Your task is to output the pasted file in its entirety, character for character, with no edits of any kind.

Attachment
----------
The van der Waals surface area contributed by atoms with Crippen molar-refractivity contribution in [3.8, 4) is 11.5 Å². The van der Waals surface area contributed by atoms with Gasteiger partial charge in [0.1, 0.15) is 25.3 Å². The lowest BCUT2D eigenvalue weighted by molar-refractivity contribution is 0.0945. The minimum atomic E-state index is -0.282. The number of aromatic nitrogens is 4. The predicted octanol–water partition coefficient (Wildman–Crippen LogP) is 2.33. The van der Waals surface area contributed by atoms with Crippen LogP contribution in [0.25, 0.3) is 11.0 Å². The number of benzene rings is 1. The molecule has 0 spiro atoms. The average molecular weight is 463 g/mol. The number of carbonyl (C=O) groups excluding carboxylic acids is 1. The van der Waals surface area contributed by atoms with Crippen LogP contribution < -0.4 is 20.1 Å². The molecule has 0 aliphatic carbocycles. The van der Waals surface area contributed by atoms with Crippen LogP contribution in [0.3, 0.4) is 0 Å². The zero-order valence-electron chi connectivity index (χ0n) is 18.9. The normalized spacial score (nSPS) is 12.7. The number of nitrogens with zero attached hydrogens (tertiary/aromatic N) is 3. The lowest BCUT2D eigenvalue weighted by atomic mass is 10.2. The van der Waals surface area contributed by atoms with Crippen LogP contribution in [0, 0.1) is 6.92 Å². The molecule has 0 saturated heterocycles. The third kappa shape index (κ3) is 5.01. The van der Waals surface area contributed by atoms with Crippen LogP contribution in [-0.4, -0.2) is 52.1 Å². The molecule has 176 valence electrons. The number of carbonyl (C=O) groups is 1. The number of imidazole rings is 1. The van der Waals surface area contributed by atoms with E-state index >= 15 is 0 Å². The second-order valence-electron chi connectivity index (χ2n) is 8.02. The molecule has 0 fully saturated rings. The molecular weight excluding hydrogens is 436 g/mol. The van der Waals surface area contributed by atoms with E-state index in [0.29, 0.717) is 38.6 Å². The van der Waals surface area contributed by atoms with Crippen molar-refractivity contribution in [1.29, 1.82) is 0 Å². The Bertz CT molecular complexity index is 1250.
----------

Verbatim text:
The van der Waals surface area contributed by atoms with Crippen molar-refractivity contribution in [3.8, 4) is 11.5 Å². The van der Waals surface area contributed by atoms with Gasteiger partial charge in [0.1, 0.15) is 25.3 Å². The lowest BCUT2D eigenvalue weighted by molar-refractivity contribution is 0.0945. The minimum atomic E-state index is -0.282. The number of aromatic nitrogens is 4. The predicted octanol–water partition coefficient (Wildman–Crippen LogP) is 2.33. The van der Waals surface area contributed by atoms with Crippen LogP contribution in [0.25, 0.3) is 11.0 Å². The number of benzene rings is 1. The molecule has 0 spiro atoms. The average molecular weight is 463 g/mol. The number of carbonyl (C=O) groups excluding carboxylic acids is 1. The van der Waals surface area contributed by atoms with Crippen LogP contribution < -0.4 is 20.1 Å². The molecule has 0 aliphatic carbocycles. The van der Waals surface area contributed by atoms with Crippen LogP contribution in [0.3, 0.4) is 0 Å². The zero-order valence-electron chi connectivity index (χ0n) is 18.9. The normalized spacial score (nSPS) is 12.7. The number of nitrogens with zero attached hydrogens (tertiary/aromatic N) is 3. The lowest BCUT2D eigenvalue weighted by atomic mass is 10.2. The van der Waals surface area contributed by atoms with Crippen LogP contribution in [0, 0.1) is 6.92 Å². The molecule has 0 saturated heterocycles. The third kappa shape index (κ3) is 5.01. The van der Waals surface area contributed by atoms with Crippen LogP contribution in [-0.4, -0.2) is 52.1 Å². The molecule has 176 valence electrons. The number of carbonyl (C=O) groups is 1. The number of imidazole rings is 1. The van der Waals surface area contributed by atoms with E-state index >= 15 is 0 Å². The second-order valence-electron chi connectivity index (χ2n) is 8.02. The molecule has 0 fully saturated rings. The molecular weight excluding hydrogens is 436 g/mol. The van der Waals surface area contributed by atoms with E-state index in [0.29, 0.717) is 38.6 Å². The van der Waals surface area contributed by atoms with Crippen molar-refractivity contribution in [1.29, 1.82) is 0 Å². The Bertz CT molecular complexity index is 1250.